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Interview: Experimental Designer Kiel Mead
The NYC-based creative discusses his aim to enhance the human experience
by Meghan Killeen
on 13 August 2014

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Capturing the spirit of the expression "one man’s trash is another man’s treasure," designer Kiel Mead repurposes found objects into nostalgic gems. Born east of the Midwest, Mead relocated to New York to attend Pratt Institute. Transitioning from furniture design to jewelry, Mead’s cult classic Forget Me Knot ring was featured in the MoMA Design store even before he graduated. Experimenting with everyday objects, Mead commemorates the growing pains of youth—rendered by necklaces composed of brass retainers (molded after his brother’s own piece) and discarded chewing gum.

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An avid design enthusiast, Mead has worked as the Creative Director for Brooklyn-based designer showcase store, Future Perfect (which featured Mead’s re-purposed badminton birdie lamp and iconic Crucifix door-knocker) and as the Director of Exterior Design at Fab. Recognizing a need to sustain a new generation of designers, Mead founded The American Design Club (AmDC), a platform to support and connect American artists to a larger audience. Launching in 2008 with a show entitled "Outside of Sorts," AmDC creates shows and pop-up stores based on themes that reflect the same irreverence and nostalgic charm that makes Mead’s own work innovative.

Thanks to The Lincoln Motor Company we visited Mead to learn more about his inspiration and desire to turn everyday objects into something special.

What was one of your favorite objects growing up as a kid "East of the Midwest"?

It's a funny way of saying that I live in Western NY, just south of Buffalo in a community called Van Buren Bay, which is on the coast of Lake Erie. To answer your question, I was quite fascinated with anything that the lake pushed to shore. From the beach glass to skipping stones, dead fish and, of course, driftwood.

What piece of advice or learned lesson has helped shape you as a designer?

Love what you live with. It’s sort of a motto I live by—not only for designing, but for consuming as well.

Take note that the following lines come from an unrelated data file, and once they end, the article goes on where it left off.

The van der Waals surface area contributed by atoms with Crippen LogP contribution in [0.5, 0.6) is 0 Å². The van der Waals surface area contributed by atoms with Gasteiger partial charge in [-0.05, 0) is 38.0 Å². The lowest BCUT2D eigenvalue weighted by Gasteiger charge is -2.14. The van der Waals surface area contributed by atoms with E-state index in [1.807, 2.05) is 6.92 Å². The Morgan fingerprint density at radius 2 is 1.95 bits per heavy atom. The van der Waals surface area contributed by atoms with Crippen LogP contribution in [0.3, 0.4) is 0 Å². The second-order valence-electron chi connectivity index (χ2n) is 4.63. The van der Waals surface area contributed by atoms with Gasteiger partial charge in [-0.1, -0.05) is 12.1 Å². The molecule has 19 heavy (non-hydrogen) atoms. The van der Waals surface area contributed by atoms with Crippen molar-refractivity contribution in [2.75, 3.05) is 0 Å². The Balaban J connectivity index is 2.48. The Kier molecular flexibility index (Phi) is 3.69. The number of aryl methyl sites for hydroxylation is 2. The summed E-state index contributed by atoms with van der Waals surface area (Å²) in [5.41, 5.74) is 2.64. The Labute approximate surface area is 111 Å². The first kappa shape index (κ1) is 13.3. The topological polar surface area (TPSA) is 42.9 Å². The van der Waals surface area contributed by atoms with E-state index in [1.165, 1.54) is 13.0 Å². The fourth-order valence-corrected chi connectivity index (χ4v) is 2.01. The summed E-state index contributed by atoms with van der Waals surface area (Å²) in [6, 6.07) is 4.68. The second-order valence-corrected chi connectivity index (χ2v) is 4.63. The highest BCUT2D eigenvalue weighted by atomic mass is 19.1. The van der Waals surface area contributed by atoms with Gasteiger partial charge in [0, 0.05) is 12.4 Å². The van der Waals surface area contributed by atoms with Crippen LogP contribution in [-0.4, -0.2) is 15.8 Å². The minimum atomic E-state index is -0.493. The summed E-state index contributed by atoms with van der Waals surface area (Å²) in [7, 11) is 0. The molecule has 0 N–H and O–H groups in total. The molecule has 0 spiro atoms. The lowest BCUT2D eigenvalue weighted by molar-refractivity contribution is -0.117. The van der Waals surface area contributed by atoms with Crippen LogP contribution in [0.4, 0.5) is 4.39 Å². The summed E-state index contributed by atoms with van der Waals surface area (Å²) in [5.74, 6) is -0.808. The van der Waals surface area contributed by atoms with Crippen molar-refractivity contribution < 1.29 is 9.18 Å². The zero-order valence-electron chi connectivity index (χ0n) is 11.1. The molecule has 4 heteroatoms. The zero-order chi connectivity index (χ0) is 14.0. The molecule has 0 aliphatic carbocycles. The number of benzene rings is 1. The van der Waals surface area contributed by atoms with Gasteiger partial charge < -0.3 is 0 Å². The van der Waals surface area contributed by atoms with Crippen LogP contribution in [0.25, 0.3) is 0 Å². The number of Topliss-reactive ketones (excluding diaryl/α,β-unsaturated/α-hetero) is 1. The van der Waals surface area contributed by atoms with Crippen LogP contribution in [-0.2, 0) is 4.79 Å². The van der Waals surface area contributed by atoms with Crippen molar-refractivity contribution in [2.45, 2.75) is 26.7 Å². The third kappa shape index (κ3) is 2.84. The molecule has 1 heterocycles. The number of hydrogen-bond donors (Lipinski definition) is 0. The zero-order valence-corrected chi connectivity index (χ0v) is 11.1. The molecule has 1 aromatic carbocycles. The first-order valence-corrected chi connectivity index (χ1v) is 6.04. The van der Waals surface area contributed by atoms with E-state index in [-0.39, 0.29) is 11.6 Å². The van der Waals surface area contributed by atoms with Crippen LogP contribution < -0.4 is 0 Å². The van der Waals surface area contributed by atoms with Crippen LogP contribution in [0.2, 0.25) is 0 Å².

Many of your products are "made from life." How do you go about turning ephemeral items into lasting jewelry?

Early on, I was interested in the idea of taking objects that are iconic but temporary and casting them in materials that will last longer than humans. It was my way of turning fleeting, nostalgic items into timeless memories that you can wear.

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What inspired your eye-catching gum and retainer pieces?

For the gum and the retainer [pieces], I was experimenting with what I could get people to wear. The retainer was about how orthodontic hardware is coveted and desired when you are in middle school. Jewelry for your mouth. The retainer is also an object of the past. Turning a retainer into a necklace was my way of paying homage to a specific youthful right of passage. It's also just funny. The gum necklace is sort of a similar storied project, but I was more interested in the idea that gum is gross but when it is cast and made out of brass it is more shocking and interesting than gross.

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How did you go about creating your Forget Me Knot rings—did you have weddings in mind when conceiving them?

The Forget Me Knot is a popular holding-place engagement ring for a couple until they can go out and buy a diamond ring together. It is also a very popular bridesmaid gift but when I made the Forget Me Knot, I was not thinking about weddings. For me, it was an experiment of the process. I was testing what I could get away with doing the lost wax process. String is a very malleable material that also has a short life. After about 15 tries and a re-engineering of the method, I was able to cast a perfect knot. This ring was the epitome of my homage to nostalgic jewelry. Tie a string around your finger to remember something—it doesn't get much more memorable than that.

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The American Designer Club has come up with very inventive themes. Tell us a little about your work with the AmDC.

Working with the American Designer Club community is the most rewarding thing in my work world. We have been a catalyst to so many amazing designers. Our themes have been the spark for new successful product. Threat, for example, gave life to Reed Wilson's line of doormats. What started out as a funny way to deter an intruder spawned into an entire line of hilarious welcome mats. The concept for Threat came about because I wanted to do something different. I wanted to come up with a theme that was unexpected and yet has a gut reaction when you hear it. It is a universal feeling to be afraid of an intruder breaking into your home. We were blown away with all the objects American Designer Club members came up with. It inspired us to think of new themes that are similar to that gut reaction. With our shows, we are trying to flick on the lightbulb in a creative mind.

 
Everything in the world has already been created. It is our responsibility to continue to enhance the human experience.
What does the word "re-imagine" mean to you and how has it influenced your designs?

I constantly look at objects and think about how I can make it different. Everything in the world has already been created. It is our responsibility to continue to enhance the human experience. Making someone think about an object or a process in a new way by re-imagining its original use and purpose will enhance and advance us into the future.

Images courtesy of Kiel Mead, portrait courtesy of Alessandro Simonetti

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